At this point in the development of the literature, there is an insufficient empirical baseto declare any winners or losers. However, a sufficient nomological net of empirical and conceptual development does support a framework of treatment that is based on the principles of risk, needs, and responsivity (Langton & Barbaree, 2006), and that is responsive to the developmental, social, family, and environmental contexts of adolescents.
Thus, what appears to be critical in the treatment of adolescents is not a particular technique, but the ability to address complex, multi-factor problems through comprehensive, developmentally sensitive, and ecologically responsive methods. Thus, given the core finding of hetero-geneity among juvenile offenders, it is reasonable to expect that a complex and dynamically responsive model of treatment such as MST would be a strong candidate for effectiveness.
Moreover, the conceptual articulation between the precepts of MST and the Good lives model is impressive. Both approaches coalesce around a common set of principles founded on an awareness of the complex, multidetermined etiology and maintenance of the problem behaviors and a flexible, developmentally sensitive, growth-oriented treatment and intervention procedure. Thus, future development of a rapprochement between the technological strengths of MST and the conceptual framework and promise of the Good lives model may well be the next important conceptual paradigm. In addition, Koss, Bachar, and Hopkins (2006) have suggested that there is possible rapprochement between MST and concepts drawn from restorative justice theory.
Given the complexity of pathways to juvenile sex offending problems, comprehensive assessment of the identified adolescent patient is critical (Rich, 2003, 2009). At a minimum, awareness of the critical developmental areas associated with adolescent sex offending must inform treatment and a risk, needs, and responsivity analysis (Langton & Barbaree, 2006) must be part of the development of any treatment program or protocol. The principles of risk, need, and responsivity provide the conceptual blueprint which ensures that the heterogeneity of adolescent with sex offending problems will inform treatment.
Given the heterogeneity of adolescents with sex offending problems and the variability of risk and severity of offending behavior, a one-size-fits-all approach is not likely to work. At least, there needs to be a continuum of care in which low-risk offenders can be treated in a least restrictive and nonintrusive context and, for the fewer, high-risk adolescent, a safe, secure, and, likely, intensive model of treatment must be available. In particular, the areas of empirically relevant risk factors, etiology, and maintenance factors must be accounted for in any treatment plan. For some at risk offenders, this may need to include residential treatment. However, this is an empirical question which should be a focus for research efforts. The cost–benefit analysis of even intensive outpatient treatment (Borduin et al., 2009) compared to residential costs makes the case that only in the interests of community safety and clear treatment advantage should residential treatment be the preferred protocol.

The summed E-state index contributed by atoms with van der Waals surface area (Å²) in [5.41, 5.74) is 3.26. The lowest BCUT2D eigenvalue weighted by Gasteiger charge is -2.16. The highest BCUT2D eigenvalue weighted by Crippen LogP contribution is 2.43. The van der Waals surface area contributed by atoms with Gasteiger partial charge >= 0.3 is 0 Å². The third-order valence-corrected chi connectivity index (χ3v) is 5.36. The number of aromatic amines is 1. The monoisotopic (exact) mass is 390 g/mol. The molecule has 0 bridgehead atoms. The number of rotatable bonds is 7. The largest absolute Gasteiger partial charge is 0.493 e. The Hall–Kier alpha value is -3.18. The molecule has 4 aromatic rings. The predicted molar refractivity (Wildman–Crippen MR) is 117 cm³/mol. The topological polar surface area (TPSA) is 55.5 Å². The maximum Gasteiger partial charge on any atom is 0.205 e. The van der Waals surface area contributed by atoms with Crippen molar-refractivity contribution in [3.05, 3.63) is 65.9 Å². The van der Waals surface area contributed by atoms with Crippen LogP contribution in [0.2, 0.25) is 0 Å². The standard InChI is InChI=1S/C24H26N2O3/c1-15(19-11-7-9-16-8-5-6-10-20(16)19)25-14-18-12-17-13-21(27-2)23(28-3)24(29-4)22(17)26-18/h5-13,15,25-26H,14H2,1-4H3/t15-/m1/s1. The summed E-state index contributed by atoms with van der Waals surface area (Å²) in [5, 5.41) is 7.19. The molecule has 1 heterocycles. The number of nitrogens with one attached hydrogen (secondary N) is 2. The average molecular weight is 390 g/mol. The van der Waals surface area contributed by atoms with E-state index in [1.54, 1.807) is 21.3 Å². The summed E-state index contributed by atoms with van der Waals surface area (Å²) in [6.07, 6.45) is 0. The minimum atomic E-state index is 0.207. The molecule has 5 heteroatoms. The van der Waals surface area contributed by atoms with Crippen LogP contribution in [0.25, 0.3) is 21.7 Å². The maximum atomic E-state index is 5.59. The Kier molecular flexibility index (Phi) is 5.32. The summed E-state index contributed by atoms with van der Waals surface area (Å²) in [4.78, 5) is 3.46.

The core development task of self-definition for adolescents requires that, whatever and wherever treatment is accomplished, intervention must be supportive of a self-development that is positive and noncontaminating, of a normal developmental trajectory. Moreover, the likelihood of iatrogenic effects mandates that a broad spectrum of outcome domains should be collected as a basic tenet of treatment outcome measurement.
56.6 14.6 Basic Competencies of the Clinician
Given that treatment of juvenile sex offenders is complex, has profound legal and social consequences, and is often embedded in multiple social, legal, and correctional contexts, it is unlikely that a new clinician could ever start self-training as the only pathway to competency. This is an area where an apprentice model of training seems imperative. Thus, it is likely that the skills essential to functioning as clinical provider for juveniles with sex offending problems should be acquired in a training context where the specialized assessment and treatment skills can be witnessed, modeled, and performed under close supervision and feedback. It would seem unwise to take on these cases absent a mentor or a training context supportive of the novice clinician.
As articulated by the above analysis, a core basic competency of clinicians in this area is the ability to conduct an appropriate assessment and organize a treatment plan based on a solid risk-level evaluation and a comprehensive treatment needs assessment. Clinicians need to be familiar with the process of risk assessment (Rich, 2009) and adept at using these data to define treatment needs and craft an appropriately articulated and responsive treatment plan.
Rich (2003) has an exhaustive framework for a comprehensive psychosocial evaluation and report. Beginning clinicians would be wise to consult his outline. At a minimum, clinicians have to be able to conduct a thorough forensic clinical interview covering the following areas (American Academy of Child and Adolescent Psychiatry, 1999).
1. Assessment of the sexually abusive behavior. It is necessary to have the client describe the behavior which brought them into treatment. Although unlikely to be entirely truthful or transparent, the child’s level of disclosure provides significant insight into his accommodation to his offense. It should be noted that denial or defensiveness is normative and the goal of the assessment is not to wring a confession out of the child. Instead, this is an opportunity to evaluate mechanisms for coping with his offense and the consequences which have accrued. At the same time, all relevant forensic and court documents should be obtained. The degree of discrepancy between self report and police reports can be astonishing.